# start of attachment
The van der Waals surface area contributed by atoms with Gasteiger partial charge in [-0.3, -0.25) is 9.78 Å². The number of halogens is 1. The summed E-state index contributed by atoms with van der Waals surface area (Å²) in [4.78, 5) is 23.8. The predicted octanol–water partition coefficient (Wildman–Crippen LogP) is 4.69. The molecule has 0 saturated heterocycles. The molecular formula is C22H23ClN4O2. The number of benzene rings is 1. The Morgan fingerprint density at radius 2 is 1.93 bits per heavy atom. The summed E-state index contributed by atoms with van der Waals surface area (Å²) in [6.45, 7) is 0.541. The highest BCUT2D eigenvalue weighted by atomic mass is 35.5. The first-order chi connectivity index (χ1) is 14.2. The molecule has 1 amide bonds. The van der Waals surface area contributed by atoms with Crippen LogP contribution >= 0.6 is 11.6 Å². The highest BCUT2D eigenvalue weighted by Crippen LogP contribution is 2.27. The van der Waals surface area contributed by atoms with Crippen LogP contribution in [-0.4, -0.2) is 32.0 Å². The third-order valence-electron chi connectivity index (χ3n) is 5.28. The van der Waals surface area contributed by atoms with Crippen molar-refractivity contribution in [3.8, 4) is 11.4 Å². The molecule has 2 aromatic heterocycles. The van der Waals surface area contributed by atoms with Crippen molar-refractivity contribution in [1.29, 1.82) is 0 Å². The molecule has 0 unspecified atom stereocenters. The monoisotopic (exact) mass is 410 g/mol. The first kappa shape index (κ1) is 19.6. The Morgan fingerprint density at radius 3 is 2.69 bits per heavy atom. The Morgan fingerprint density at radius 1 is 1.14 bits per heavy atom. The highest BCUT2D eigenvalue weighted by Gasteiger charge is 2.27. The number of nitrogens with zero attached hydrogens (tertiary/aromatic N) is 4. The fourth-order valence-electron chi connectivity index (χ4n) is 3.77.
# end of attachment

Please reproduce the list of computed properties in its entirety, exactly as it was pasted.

The van der Waals surface area contributed by atoms with Gasteiger partial charge in [-0.3, -0.25) is 9.78 Å². The number of halogens is 1. The summed E-state index contributed by atoms with van der Waals surface area (Å²) in [4.78, 5) is 23.8. The predicted octanol–water partition coefficient (Wildman–Crippen LogP) is 4.69. The molecule has 0 saturated heterocycles. The molecular formula is C22H23ClN4O2. The number of benzene rings is 1. The Morgan fingerprint density at radius 2 is 1.93 bits per heavy atom. The summed E-state index contributed by atoms with van der Waals surface area (Å²) in [6.45, 7) is 0.541. The highest BCUT2D eigenvalue weighted by atomic mass is 35.5. The first-order chi connectivity index (χ1) is 14.2. The molecule has 1 amide bonds. The van der Waals surface area contributed by atoms with Crippen LogP contribution >= 0.6 is 11.6 Å². The highest BCUT2D eigenvalue weighted by Crippen LogP contribution is 2.27. The van der Waals surface area contributed by atoms with Crippen LogP contribution in [-0.4, -0.2) is 32.0 Å². The third-order valence-electron chi connectivity index (χ3n) is 5.28. The van der Waals surface area contributed by atoms with Crippen molar-refractivity contribution in [3.8, 4) is 11.4 Å². The molecule has 2 aromatic heterocycles. The van der Waals surface area contributed by atoms with Crippen molar-refractivity contribution in [1.29, 1.82) is 0 Å². The molecule has 0 unspecified atom stereocenters. The monoisotopic (exact) mass is 410 g/mol. The first kappa shape index (κ1) is 19.6. The Morgan fingerprint density at radius 3 is 2.69 bits per heavy atom. The Morgan fingerprint density at radius 1 is 1.14 bits per heavy atom. The highest BCUT2D eigenvalue weighted by Gasteiger charge is 2.27. The number of nitrogens with zero attached hydrogens (tertiary/aromatic N) is 4. The fourth-order valence-electron chi connectivity index (χ4n) is 3.77.